A similar protest erupted outside the Israeli consulate in the Egyptian port city of Alexandria, where demonstrators managed to bring down the Israeli flag and set it on fire, according to TV footage of the incident. The protesters outside the Cairo embassy tried and failed to bring down the Israeli flag.
Israel is deeply unpopular among Egyptians, who identify with the Palestinian cause and are angered over the devastating blockade on Gaza. Mubarak's regime was complicit in the blockade by sealing off its Rafah border crossing with Gaza, and the new political class is eager to distance itself from the old regime's policies.
Fifty-four percent of Egyptians favor annulling the longstanding peace treaty with Israel, according to a poll the U.S.-based Pew Research Center conducted after the popular uprising that forced out Mubarak. But there are signs of fear, too, with some Egyptian viewers sending text-messages Saturday to popular TV shows expressing worries about war if the disagreement worsens.
With parliamentary elections scheduled for November, several candidates are seizing on the public uproar to tout platforms that include reconsidering the peace agreement and stopping Egypt's exports of natural gas to Israel.
"We would like to announce from here in the heart of Cairo that if this could pass in the days of the former president, who was the foremost ally of the Zionist entity, it's not going to be accepted today," said Tarek el Kholy, a spokesman for the April 6 Youth Movement, a key organizer of the demonstrations that led to Mubarak's ouster.
Several other political blocs representing Egypt's broad ideological spectrum similarly denounced both the killings of the troops and the government's muted response. So far, Egypt's ruling military council hasn't issued a statement on the incident, leaving it to the caretaker Cabinet to address publicly.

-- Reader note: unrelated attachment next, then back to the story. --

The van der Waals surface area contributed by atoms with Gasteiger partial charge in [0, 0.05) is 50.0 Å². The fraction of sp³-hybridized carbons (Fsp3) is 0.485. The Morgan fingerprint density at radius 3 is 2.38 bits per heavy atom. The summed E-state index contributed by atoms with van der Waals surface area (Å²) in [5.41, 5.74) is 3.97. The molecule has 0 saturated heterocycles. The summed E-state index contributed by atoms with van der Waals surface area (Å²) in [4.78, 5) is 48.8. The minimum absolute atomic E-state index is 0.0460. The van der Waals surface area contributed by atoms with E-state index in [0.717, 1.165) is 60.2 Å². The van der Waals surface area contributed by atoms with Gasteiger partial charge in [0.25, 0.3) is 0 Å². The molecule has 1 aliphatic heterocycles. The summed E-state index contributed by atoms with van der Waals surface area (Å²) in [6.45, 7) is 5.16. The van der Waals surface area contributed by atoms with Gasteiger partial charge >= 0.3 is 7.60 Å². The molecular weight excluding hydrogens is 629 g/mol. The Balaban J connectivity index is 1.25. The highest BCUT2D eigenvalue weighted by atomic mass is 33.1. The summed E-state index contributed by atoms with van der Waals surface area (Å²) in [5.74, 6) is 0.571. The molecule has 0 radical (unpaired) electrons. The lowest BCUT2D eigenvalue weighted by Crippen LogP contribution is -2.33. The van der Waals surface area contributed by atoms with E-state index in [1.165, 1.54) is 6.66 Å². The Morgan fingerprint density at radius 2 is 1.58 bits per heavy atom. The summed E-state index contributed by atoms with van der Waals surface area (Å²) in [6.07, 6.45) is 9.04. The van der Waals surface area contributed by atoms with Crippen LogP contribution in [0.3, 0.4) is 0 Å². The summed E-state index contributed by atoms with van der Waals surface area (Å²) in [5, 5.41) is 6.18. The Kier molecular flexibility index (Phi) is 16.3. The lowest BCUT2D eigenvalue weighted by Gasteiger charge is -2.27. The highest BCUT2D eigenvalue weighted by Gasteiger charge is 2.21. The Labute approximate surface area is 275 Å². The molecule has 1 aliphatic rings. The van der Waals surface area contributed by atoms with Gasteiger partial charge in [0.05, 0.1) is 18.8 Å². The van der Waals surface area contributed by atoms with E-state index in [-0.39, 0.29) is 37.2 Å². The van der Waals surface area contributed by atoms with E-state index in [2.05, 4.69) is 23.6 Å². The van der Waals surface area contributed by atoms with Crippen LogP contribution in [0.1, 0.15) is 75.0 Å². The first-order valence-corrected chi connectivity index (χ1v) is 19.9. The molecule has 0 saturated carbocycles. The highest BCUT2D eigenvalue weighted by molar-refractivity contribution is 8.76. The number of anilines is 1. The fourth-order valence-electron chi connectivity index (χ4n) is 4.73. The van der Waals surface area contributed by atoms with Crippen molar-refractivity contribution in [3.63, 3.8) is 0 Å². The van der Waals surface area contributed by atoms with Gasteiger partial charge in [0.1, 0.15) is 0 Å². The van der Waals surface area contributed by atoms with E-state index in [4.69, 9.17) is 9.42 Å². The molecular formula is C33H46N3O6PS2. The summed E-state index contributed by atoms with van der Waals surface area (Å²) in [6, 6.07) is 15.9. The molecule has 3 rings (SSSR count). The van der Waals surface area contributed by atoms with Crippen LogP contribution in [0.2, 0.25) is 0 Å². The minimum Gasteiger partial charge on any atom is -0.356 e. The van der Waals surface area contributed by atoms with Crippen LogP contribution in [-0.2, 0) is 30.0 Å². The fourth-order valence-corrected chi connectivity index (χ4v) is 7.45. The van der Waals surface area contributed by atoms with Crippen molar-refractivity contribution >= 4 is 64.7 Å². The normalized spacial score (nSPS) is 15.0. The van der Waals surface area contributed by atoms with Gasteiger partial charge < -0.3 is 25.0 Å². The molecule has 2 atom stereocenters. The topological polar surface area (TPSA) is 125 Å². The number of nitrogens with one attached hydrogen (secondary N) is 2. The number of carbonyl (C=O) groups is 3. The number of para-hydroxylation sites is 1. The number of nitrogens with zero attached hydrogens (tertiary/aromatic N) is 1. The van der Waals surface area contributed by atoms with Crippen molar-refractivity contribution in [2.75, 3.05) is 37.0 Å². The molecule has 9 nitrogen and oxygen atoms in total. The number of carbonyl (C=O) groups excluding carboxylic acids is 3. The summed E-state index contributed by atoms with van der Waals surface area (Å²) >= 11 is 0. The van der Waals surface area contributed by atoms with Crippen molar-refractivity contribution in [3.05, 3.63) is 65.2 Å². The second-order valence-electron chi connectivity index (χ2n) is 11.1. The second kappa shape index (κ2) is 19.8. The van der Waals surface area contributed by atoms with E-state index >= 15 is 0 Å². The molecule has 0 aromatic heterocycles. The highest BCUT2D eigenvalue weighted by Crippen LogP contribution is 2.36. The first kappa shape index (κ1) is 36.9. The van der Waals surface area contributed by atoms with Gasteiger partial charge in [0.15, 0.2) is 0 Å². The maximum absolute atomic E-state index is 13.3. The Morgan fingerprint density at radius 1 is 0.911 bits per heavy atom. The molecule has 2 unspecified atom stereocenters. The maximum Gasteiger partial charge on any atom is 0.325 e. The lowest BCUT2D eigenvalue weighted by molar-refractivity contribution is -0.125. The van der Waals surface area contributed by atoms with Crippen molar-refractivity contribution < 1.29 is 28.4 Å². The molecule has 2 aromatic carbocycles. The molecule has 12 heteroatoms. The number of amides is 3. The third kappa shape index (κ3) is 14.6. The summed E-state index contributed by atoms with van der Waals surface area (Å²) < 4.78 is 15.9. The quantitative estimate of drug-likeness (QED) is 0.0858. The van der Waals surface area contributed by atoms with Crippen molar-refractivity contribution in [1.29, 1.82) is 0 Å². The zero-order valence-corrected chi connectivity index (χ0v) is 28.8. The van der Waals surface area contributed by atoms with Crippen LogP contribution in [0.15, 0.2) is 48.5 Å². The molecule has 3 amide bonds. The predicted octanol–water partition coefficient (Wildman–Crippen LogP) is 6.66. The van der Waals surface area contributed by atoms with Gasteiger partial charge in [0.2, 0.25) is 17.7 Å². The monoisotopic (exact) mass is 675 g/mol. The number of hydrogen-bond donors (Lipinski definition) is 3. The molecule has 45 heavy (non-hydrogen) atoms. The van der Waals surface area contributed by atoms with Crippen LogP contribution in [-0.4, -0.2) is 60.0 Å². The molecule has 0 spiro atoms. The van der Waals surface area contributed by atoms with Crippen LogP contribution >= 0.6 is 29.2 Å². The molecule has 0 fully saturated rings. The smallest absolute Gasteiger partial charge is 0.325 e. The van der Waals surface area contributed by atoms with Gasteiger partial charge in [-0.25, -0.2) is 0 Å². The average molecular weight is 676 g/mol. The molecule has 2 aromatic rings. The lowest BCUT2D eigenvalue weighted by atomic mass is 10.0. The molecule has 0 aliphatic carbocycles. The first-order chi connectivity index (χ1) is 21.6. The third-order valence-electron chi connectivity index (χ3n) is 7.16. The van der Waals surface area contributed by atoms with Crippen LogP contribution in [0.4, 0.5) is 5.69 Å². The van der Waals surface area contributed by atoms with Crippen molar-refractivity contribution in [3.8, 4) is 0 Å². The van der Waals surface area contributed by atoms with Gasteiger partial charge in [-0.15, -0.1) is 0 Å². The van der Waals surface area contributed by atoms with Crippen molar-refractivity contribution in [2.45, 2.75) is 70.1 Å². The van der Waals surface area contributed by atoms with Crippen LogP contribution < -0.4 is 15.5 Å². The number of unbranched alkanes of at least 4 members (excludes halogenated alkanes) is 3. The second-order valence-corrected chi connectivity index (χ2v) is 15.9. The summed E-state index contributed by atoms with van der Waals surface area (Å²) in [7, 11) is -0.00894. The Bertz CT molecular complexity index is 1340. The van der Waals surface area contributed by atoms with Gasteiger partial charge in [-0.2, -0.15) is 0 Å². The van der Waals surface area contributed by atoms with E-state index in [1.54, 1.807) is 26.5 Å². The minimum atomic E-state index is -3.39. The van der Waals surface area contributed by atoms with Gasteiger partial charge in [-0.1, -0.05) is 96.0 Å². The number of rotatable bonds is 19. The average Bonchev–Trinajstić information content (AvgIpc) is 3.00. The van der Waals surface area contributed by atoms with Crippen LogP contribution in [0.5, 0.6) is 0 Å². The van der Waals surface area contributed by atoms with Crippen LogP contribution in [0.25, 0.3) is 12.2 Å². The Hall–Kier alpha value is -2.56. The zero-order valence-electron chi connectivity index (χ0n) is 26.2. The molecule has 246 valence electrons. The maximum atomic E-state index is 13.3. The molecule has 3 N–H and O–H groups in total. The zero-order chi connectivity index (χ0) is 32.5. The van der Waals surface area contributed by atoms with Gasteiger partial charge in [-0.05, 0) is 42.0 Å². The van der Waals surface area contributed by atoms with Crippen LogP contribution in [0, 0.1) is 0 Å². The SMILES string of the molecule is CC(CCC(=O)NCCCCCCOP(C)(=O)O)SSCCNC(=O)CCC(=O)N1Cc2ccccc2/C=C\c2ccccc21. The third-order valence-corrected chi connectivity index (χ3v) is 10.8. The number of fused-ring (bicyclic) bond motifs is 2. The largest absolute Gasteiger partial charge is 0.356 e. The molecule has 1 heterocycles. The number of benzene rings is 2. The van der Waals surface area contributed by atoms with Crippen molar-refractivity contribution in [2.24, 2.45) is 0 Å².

The deadly raid Thursday was part of Israel's retaliation for an ambush that killed eight Israelis, six of them civilians, near the Egyptian border earlier that day. Palestinian gunmen apparently carried out the attack, entering southern Israel from the Egyptian desert that serves as a buffer between the two nations, according to Egyptian officials and news reports.
Three Egyptian security officers died in the ensuing fighting between Israeli forces and suspected assailants, according to official accounts. Seven other Egyptian personnel were wounded; two died Friday of their injuries, according to news reports. Some officials disputed the death toll; an investigation into the incident is still under way.
Also on Saturday, 30 rockets were fired by militants in the Gaza Strip into Israel. One rocket struck a home in the southern Israeli city of Beersheba, killing one and injuring three.
Israeli warplanes responded by launching air strikes at several targets across the Gaza Strip. Palestinian medics said that as many as 15 people had been killed by Israeli air strikes since Thursday.
(Special correspondent Refaat Ahmed contributed from Cairo. Special Correspondent for Israel, Sheera Frenkel, contributed.)